Author's note: Once again, thank you to MickeyBoggs for the betaing services.
The title of this piece was shamelessly nicked from Bonnie Raitt's song "Take my love with you".
The last line belongs to Pablo Neruda.
The mornings were not the worst of it because for a little while, when he was still between wake and asleep, Bones was still in their bed and Christine was still in her crib and all was still whole and well.
But mornings were over soon. With military precision, Booth would execute his morning: get up, brush, shave, dress, do. There were days he was not so sure of the what, but he needed to keep doing because the moment he stopped, that would be when he lost all hope. He stayed away from the Jeffersonian because he could not afford to compromise the team with his presence. He stayed away from the Hoover because he was damaged goods, without his badge and his gun. Old friends eyed him either suspiciously (and seriously, he now knew who he could trust) or with pity (and that he could not stomach). But he kept moving. He had contacts and he was not too proud to knock on doors and to make phone calls from public phones because he was sure that his phone was compromised. He was not shy to collect favours or too embarrassed to remember old debts because the single most important thing was to get Bones and Christine back. He could not stop, because he if he did, the momentum forward would stop.
He forgot who he was because he was only this chasm their absence left, this empty shell of a person trying to bridge the time before with the time after. The time in between was not worth thinking about because he was nothing without Bones, without their Christine, in an empty house (even their house).
He moved ruthlessly through the day because their house, the house they had built out the ruin of their lives was empty. He would not waste time looking at empty walls, holding cold pillows, caressing forgotten clothes. Though, God as his witness, he wanted to. In the evenings he wanted to, because until the moment came (and it would come) that they returned, what did he have left?
When the day was over, when everyone else was asleep, when there was only silence and he returned home, he would sit by the door like a dog left behind, waiting for his people to return. Anywhere else was too much and too little. Their scent was fading but their presence was still too stark. He had not put away the toys left on floor of the nursery nor the bathrobe carelessly left at the foot of their bed, but though the objects remained, those that animated them did not. And yet, while those objects remained there, he could believe they would soon be home.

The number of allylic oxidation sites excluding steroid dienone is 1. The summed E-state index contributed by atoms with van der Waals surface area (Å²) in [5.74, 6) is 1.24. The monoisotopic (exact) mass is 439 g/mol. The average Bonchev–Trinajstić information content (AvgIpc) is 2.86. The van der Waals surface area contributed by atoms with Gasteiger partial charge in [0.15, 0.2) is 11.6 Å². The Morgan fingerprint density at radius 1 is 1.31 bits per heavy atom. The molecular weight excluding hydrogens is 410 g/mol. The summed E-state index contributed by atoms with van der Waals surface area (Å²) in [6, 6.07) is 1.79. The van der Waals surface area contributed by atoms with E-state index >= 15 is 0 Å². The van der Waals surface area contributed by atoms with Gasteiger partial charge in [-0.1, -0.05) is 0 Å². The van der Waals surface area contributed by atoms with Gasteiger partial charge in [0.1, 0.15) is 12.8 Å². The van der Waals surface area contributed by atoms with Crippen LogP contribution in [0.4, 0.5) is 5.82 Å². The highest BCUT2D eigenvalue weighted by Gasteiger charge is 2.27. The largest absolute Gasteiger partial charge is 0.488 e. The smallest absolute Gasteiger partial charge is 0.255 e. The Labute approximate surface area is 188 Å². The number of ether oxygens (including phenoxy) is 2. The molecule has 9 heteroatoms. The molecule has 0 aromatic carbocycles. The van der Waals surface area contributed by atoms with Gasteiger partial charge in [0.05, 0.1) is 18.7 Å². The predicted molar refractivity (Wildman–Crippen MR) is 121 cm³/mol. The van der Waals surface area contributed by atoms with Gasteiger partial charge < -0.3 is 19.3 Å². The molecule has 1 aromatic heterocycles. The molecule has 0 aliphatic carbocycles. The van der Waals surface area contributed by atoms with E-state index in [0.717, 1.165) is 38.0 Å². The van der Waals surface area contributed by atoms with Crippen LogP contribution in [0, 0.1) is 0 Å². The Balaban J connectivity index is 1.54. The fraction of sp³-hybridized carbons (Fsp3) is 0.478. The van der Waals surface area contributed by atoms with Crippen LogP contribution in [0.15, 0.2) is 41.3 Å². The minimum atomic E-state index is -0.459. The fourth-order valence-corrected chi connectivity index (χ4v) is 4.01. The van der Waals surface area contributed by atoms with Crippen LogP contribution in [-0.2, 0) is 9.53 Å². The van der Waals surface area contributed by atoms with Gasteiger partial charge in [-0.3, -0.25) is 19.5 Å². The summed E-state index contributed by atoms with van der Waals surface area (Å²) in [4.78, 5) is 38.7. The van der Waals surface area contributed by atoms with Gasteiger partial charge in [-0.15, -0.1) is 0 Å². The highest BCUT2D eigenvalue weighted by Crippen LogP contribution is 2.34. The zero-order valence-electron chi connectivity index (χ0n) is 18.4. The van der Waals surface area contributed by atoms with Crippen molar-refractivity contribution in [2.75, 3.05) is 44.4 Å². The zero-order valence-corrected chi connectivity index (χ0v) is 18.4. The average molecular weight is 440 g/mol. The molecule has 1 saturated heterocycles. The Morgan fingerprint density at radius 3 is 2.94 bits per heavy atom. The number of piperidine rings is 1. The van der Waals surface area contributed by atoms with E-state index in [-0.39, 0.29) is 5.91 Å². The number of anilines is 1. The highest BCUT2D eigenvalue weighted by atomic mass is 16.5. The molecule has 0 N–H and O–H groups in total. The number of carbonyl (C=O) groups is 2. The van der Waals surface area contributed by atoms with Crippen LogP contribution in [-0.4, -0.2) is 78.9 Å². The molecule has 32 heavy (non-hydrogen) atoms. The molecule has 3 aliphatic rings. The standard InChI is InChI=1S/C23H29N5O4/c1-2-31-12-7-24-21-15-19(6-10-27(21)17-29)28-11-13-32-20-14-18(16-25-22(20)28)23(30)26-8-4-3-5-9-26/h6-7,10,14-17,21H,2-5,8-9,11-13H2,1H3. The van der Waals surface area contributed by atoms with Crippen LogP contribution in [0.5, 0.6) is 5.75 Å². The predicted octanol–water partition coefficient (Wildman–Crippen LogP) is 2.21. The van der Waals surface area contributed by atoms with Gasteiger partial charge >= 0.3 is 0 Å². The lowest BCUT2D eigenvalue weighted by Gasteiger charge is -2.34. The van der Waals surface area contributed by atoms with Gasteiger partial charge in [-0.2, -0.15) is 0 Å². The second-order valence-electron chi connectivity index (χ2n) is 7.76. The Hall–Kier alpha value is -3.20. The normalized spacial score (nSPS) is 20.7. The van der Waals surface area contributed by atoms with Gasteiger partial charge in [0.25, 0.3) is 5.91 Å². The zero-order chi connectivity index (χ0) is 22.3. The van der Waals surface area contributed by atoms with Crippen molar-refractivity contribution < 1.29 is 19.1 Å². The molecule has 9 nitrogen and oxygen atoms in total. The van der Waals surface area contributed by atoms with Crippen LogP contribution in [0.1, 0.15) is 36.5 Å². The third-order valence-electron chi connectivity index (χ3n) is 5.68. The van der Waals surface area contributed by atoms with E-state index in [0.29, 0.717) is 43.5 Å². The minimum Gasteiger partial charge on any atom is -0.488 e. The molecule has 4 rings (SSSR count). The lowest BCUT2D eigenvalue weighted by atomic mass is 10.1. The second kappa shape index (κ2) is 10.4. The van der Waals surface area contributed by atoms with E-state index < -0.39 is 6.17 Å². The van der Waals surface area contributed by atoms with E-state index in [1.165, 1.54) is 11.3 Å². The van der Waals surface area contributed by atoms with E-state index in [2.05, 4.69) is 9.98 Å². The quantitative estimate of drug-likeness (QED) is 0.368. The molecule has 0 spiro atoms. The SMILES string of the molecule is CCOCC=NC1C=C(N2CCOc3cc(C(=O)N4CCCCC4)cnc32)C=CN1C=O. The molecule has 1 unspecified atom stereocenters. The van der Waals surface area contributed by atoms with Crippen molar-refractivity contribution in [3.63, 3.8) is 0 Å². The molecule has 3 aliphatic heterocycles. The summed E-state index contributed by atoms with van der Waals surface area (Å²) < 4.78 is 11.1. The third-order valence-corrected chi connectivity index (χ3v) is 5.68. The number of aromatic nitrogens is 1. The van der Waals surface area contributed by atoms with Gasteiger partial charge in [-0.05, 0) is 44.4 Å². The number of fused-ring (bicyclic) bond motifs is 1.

And then he would pray. He would pray she had taken his love with her, that she would let it see her through this because he knew she held no other faith but him. He did not worry about her. He trusted her above anything, above anyone. Even above God, because his Bones was good as gold, and she would keep herself and Christine safe until they came back. He just needed to clear the path for her to return. That was his only job.
He prayed his love would see her home, would light her path. He prayed she had taken his love with her because her part in this was so much more difficult than his, because he only had to miss her but she had to keep going. She had to be away and that required a special brand of strength he wasn't quite sure he would have had. She had to stay away because she would not leave Christine behind. He had seen it the day he'd delivered their baby, that Bones would never leave her behind. She would carry her in her teeth if she needed her hands to walk. His Bones was that fierce, fierce lover. She made loving an action. She loved actively, protectively. She loved entirely, faithfully, without pride because that was the only way she knew how and he prayed she had taken his love as her strength, because she loved him and no matter how much he wanted her back, he wanted her back free. He loved her and he would not ask her to come back until she could come back free. And he had learned to love with her, from her- opening his hands. Bones had opened her hands to let him come or go as he had needed back then. He had learned love from Bones. Even if she did not quite believe him. Not even in rainy days.
He prayed she had taken his love with her because his love would keep her company at night, would look after her during the day. He prayed she had taken his love with her because that would bring her back. God knew he had kept her love. Being loved that way made him stronger. Loving Bones gave him courage.
And he had faith in the night. There was still beauty then, still echoes of laughter and wisps of warmth in his hands and maybe, just maybe, they were looking at the same moon, counting the same stars and maybe the same cicadas would echo through them both. Nights were easier than mornings (though Bones would call some mornings- he knew just from the silence it was her because what was not uttered said I love you). Nights were easier because when there is no light the distance feels shorter. It could have been perception, but it felt a lot like reality: at night, they were closer. And because she had taken his love with her and he had kept her love with him, the miles between them could have been only a state of mind.
Pelant? He could go on. He could fabricate and he could lie and manipulate. But Booth had his hands full of love and soon, quite soon, (because his people- their people, they were tireless and faithful and true) they would be home and Pelant would be no more than a paragraph in their lives (because lies had short wobbly legs and they could not run for long).
Pelant could cut all the flowers, but he could not keep the spring from coming.